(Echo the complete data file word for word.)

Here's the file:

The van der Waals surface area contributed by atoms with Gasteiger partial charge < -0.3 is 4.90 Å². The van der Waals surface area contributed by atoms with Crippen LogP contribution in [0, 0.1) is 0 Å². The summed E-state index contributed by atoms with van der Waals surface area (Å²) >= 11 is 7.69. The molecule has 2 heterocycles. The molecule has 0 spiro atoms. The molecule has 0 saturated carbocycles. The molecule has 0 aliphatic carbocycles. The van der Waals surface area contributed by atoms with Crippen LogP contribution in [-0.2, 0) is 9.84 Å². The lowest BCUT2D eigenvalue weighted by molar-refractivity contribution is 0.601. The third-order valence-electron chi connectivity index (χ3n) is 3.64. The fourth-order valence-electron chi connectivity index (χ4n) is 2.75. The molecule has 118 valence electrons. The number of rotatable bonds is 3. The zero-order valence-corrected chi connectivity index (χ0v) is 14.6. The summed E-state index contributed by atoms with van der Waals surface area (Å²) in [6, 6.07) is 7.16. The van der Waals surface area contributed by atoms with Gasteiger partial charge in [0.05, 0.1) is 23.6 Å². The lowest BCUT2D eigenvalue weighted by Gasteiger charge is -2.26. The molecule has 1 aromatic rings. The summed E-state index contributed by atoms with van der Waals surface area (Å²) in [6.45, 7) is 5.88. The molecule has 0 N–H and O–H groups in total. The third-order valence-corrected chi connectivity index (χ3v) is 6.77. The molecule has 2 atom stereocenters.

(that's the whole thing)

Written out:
The van der Waals surface area contributed by atoms with Gasteiger partial charge < -0.3 is 4.90 Å². The van der Waals surface area contributed by atoms with Crippen LogP contribution in [0, 0.1) is 0 Å². The summed E-state index contributed by atoms with van der Waals surface area (Å²) >= 11 is 7.69. The molecule has 2 heterocycles. The molecule has 0 spiro atoms. The molecule has 0 saturated carbocycles. The molecule has 0 aliphatic carbocycles. The van der Waals surface area contributed by atoms with Crippen LogP contribution in [-0.2, 0) is 9.84 Å². The lowest BCUT2D eigenvalue weighted by molar-refractivity contribution is 0.601. The third-order valence-electron chi connectivity index (χ3n) is 3.64. The fourth-order valence-electron chi connectivity index (χ4n) is 2.75. The molecule has 118 valence electrons. The number of rotatable bonds is 3. The zero-order valence-corrected chi connectivity index (χ0v) is 14.6. The summed E-state index contributed by atoms with van der Waals surface area (Å²) in [6, 6.07) is 7.16. The van der Waals surface area contributed by atoms with Gasteiger partial charge in [0.05, 0.1) is 23.6 Å². The lowest BCUT2D eigenvalue weighted by Gasteiger charge is -2.26. The molecule has 1 aromatic rings. The summed E-state index contributed by atoms with van der Waals surface area (Å²) in [6.45, 7) is 5.88. The molecule has 0 N–H and O–H groups in total. The third-order valence-corrected chi connectivity index (χ3v) is 6.77. The molecule has 2 atom stereocenters.